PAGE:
Japan, Seeking Revision of Report on Wartime Brothels, Is Rebuffed Written by MARTIN FACKLEROCT
The Japanese government has asked for the partial retraction of a nearly two-decade-old United Nations report on Korean and other women forced to work in Japanese military brothels during World War II, but the report's author has refused the request, a Japanese government spokesman said on Thursday.
The decision to challenge parts of the report appears to be part of a campaign set in motion by influential conservatives to try to call into question the internationally accepted view that the women, known euphemistically in Japan as "comfort women," were forced to provide sex to Japanese soldiers. While the government's announcement might play well with the conservatives who form the political base for Prime Minister Shinzo Abe, an outspoken nationalist, South Korea denounced Japan's move.
However hard the Japanese government tries to distort the true nature of the comfort women issue and play down or hide the past wrongdoings, it will never be able to whitewash history," Noh Kwang-il, spokesman for the South Korean Foreign Ministry, said Thursday.
The Japanese spokesman, Yoshihide Suga, the chief cabinet secretary, said his government had sent a top diplomat to make the request personally to Radhika Coomaraswamy, a former United Nations special rapporteur on violence against women. Ms. Coomaraswamy, a Sri Lankan lawyer, wrote the 1996 report that called on Japan to apologize and pay compensation to the women.
Mr. Suga did not specify exactly which part of the report his government had asked to be retracted.
Calls by right-wing politicians and activists to challenge the women's stories have increased sharply since August, when a major liberal newspaper, the Asahi Shimbun, printed a front-page retraction of several articles it published on the issue in the 1980s and 1990s. Those were based on the testimony of a former Japanese soldier, Seiji Yoshida, who said he had helped kidnap Korean women to work in the brothels.
Mr. Yoshida's specific claims were later discredited by scholars, but conservatives have since seized on the newspaper's retraction to assert that the sex slaves issue itself is a fabrication, and that the women were common prostitutes who worked in the brothels of their own accord.
Many mainstream Japanese scholars and most non-Japanese researchers reject those claims, saying Mr. Yoshida's testimony was never a major piece of historical evidence that women were coerced. They cite other evidence, mainly the testimonies of many of the women, who in the 1990s broke decades of silence.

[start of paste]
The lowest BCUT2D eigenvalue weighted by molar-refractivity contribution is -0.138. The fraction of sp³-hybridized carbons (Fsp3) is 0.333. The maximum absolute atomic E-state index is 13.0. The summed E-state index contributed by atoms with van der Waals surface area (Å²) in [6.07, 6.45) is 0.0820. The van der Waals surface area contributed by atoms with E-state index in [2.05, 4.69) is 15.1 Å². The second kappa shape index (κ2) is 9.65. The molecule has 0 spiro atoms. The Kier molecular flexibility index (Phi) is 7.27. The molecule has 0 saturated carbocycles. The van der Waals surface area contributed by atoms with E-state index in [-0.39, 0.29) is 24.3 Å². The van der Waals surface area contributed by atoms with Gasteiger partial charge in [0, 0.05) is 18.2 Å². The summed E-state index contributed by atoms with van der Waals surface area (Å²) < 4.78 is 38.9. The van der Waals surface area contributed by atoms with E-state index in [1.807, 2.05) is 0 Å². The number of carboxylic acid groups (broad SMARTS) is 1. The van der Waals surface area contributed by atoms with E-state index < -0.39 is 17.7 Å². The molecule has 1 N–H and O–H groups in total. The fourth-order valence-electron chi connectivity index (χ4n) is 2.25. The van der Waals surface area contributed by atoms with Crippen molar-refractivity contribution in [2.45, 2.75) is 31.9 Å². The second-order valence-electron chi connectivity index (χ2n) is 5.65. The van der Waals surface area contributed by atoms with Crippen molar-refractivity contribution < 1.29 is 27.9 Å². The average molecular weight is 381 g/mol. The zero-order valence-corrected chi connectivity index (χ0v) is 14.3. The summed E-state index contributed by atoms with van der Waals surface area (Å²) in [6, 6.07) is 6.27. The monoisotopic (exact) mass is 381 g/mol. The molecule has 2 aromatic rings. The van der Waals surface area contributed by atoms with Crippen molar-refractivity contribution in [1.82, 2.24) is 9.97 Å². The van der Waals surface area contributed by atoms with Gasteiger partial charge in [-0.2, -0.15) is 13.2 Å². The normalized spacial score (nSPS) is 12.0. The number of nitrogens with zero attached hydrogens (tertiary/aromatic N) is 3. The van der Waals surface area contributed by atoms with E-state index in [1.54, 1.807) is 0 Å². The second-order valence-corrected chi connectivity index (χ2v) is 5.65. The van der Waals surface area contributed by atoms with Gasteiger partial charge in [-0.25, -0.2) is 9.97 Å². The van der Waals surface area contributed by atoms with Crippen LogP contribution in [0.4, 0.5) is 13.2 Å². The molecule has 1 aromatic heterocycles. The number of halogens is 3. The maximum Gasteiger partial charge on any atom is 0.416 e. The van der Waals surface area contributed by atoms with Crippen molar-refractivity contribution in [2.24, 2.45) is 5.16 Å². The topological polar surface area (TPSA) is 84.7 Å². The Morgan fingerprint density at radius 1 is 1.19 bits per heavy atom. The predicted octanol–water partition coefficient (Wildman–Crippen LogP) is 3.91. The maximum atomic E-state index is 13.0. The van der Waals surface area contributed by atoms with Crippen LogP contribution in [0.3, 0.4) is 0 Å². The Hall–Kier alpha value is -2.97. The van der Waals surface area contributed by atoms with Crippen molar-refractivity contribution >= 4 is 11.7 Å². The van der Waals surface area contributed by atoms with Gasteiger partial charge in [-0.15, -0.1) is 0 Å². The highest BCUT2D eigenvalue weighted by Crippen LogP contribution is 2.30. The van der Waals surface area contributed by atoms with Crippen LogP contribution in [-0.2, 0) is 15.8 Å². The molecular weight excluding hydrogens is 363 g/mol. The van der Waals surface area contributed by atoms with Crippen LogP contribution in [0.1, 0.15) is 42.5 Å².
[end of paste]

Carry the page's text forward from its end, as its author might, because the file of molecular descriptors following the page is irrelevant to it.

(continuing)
Based largely on those testimonies, scholars have concluded that tens of thousands of mostly Asian but also Dutch women worked in Japanese wartime brothels, many against their will. Japanese conservatives dispute that, calling the women's testimony biased and unreliable, and pointing to a lack of documentary evidence to corroborate their accounts. (Advocates of the women point out that the Japanese military burned most of its records in the weeks after defeat for fear of prosecution for war crimes by the victorious Allies.)
In an interview published this month with a top Japanese conservative newspaper, the Yomiuri Shimbun, Ms. Coomaraswamy said that the Asahi's retraction did not convince her of a need to amend the United Nations report. She was quoted as saying that the report was based mostly on the testimonies of "a large number of 'comfort women.' " She was also quoted as saying that the testimony of Mr. Yoshida, which was cited in her United Nations report, did not play a big role in its conclusions.
She declined to comment further on Thursday.
Mr. Suga did not say if the Japanese government would take additional steps following her rejection of its request. Japan's Kyodo News agency said the Japanese diplomat, Kuni Sato, Japan's ambassador in charge of human rights issues, met with Ms. Coomaraswamy on Tuesday in New York to make the request.
Mr. Abe has argued in the past that Japan's wartime history has been depicted too negatively, and his government in February ordered an investigation into how Japan's landmark 1993 apology to the women was drawn up. The government later said it would uphold the document.